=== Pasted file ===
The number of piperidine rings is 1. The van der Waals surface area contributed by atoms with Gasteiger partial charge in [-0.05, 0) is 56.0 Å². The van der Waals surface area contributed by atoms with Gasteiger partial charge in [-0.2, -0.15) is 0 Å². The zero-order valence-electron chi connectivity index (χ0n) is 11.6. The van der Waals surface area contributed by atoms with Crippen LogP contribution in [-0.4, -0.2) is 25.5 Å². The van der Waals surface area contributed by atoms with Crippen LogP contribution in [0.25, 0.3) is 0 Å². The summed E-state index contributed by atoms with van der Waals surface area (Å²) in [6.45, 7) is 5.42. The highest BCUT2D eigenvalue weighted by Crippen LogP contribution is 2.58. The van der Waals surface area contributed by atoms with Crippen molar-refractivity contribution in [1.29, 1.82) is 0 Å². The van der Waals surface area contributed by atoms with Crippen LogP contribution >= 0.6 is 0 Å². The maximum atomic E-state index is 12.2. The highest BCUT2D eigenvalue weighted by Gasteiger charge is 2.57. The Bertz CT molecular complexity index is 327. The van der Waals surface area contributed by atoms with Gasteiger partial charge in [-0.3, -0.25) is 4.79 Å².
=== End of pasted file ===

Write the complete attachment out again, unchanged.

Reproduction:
The number of piperidine rings is 1. The van der Waals surface area contributed by atoms with Gasteiger partial charge in [-0.05, 0) is 56.0 Å². The van der Waals surface area contributed by atoms with Gasteiger partial charge in [-0.2, -0.15) is 0 Å². The zero-order valence-electron chi connectivity index (χ0n) is 11.6. The van der Waals surface area contributed by atoms with Crippen LogP contribution in [-0.4, -0.2) is 25.5 Å². The van der Waals surface area contributed by atoms with Crippen LogP contribution in [0.25, 0.3) is 0 Å². The summed E-state index contributed by atoms with van der Waals surface area (Å²) in [6.45, 7) is 5.42. The highest BCUT2D eigenvalue weighted by Crippen LogP contribution is 2.58. The van der Waals surface area contributed by atoms with Crippen molar-refractivity contribution in [1.29, 1.82) is 0 Å². The van der Waals surface area contributed by atoms with Crippen LogP contribution >= 0.6 is 0 Å². The maximum atomic E-state index is 12.2. The highest BCUT2D eigenvalue weighted by Gasteiger charge is 2.57. The Bertz CT molecular complexity index is 327. The van der Waals surface area contributed by atoms with Gasteiger partial charge in [-0.3, -0.25) is 4.79 Å².